Keeping an Eye on the 2025 Sunset: Nobody can predict what the future holds. But if Congress does not act, a number of tax-friendly 2017 Tax Cuts and Jobs Act provisions are set to sunset on December 31, 2025. If they do, we might experience higher ordinary income and capital gains tax rates after that. Let’s be clear: A lot could change before then, so we’re not necessarily suggesting you shape all your plans around this one potential future. However, if it’s in your overall best interests to engage in various taxable transactions anyway, 2023 may be a relatively tax-friendly year in which to complete them. Examples include doing a Roth conversion, harvesting long-term capital gains, taking extra retirement plan withdrawals, exercising taxable stock options, gifting to loved ones, and more.

 

4.     Weed Out Your To-Do List

I love this one…it is at the top of my improvement goals.  Doing less instead of staying busy with more.  This year, we’re intentionally keeping our list of year-end financial best practices on the short side. Not for lack of ideas, mind you; there are plenty more we could cover.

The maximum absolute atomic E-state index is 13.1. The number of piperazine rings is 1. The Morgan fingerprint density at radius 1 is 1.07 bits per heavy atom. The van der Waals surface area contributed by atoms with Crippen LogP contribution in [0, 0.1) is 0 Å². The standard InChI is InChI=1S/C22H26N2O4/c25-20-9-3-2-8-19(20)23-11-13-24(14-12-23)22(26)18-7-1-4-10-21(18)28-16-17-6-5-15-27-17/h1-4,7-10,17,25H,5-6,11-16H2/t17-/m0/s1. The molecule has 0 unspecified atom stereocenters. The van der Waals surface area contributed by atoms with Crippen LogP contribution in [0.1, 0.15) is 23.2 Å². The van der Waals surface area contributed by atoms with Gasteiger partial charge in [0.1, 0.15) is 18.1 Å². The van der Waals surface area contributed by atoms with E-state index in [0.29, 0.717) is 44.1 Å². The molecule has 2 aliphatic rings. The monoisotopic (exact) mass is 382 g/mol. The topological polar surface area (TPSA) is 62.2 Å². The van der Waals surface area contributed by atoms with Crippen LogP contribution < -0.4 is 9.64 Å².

But consider these words of wisdom from Atomic Habits author James Clear:

“Instead of asking yourself, ‘What should I do first?’ Try asking, ‘What should I neglect first?’ Trim, edit, cull. Make space for better performance.”

JamesClear.com

 

Let’s combine Clear’s tip with sentiments from a Farnam Street piece, “How to Think Better.” Here, a Stanford University study has suggested that multitasking may not only make it harder for us to do our best thinking, it may impair our efforts. 

“The best way to improve your ability to think is to spend large chunks of time thinking. … Good decision-makers understand a simple truth: you can’t make good decisions without good thinking, and good thinking requires time.”

Farnam Street

 

In short, how do you really want to spend the rest of your year? Instead of trying to tackle everything at once, why not pick your favorite, most applicable best practice out of our short list of favorites? Take the time to think it through. Maybe save the rest for some other time.